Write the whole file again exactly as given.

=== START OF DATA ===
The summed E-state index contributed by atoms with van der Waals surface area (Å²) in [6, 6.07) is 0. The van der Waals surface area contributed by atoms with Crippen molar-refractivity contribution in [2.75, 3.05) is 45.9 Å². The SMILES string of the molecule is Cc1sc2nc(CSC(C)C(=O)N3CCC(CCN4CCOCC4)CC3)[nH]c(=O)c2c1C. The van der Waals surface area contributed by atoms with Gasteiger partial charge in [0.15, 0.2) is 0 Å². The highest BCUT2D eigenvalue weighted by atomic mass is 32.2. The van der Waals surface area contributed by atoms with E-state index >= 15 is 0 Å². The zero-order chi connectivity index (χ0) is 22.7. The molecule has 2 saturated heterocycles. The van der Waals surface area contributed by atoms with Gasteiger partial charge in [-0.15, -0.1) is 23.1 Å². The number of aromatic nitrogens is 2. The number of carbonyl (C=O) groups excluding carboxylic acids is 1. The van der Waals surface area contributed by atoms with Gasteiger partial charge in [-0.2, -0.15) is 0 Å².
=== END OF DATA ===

The summed E-state index contributed by atoms with van der Waals surface area (Å²) in [6, 6.07) is 0. The van der Waals surface area contributed by atoms with Crippen molar-refractivity contribution in [2.75, 3.05) is 45.9 Å². The SMILES string of the molecule is Cc1sc2nc(CSC(C)C(=O)N3CCC(CCN4CCOCC4)CC3)[nH]c(=O)c2c1C. The van der Waals surface area contributed by atoms with Gasteiger partial charge in [0.15, 0.2) is 0 Å². The highest BCUT2D eigenvalue weighted by atomic mass is 32.2. The van der Waals surface area contributed by atoms with E-state index >= 15 is 0 Å². The zero-order chi connectivity index (χ0) is 22.7. The molecule has 2 saturated heterocycles. The van der Waals surface area contributed by atoms with Gasteiger partial charge in [-0.15, -0.1) is 23.1 Å². The number of aromatic nitrogens is 2. The number of carbonyl (C=O) groups excluding carboxylic acids is 1. The van der Waals surface area contributed by atoms with Gasteiger partial charge in [-0.2, -0.15) is 0 Å².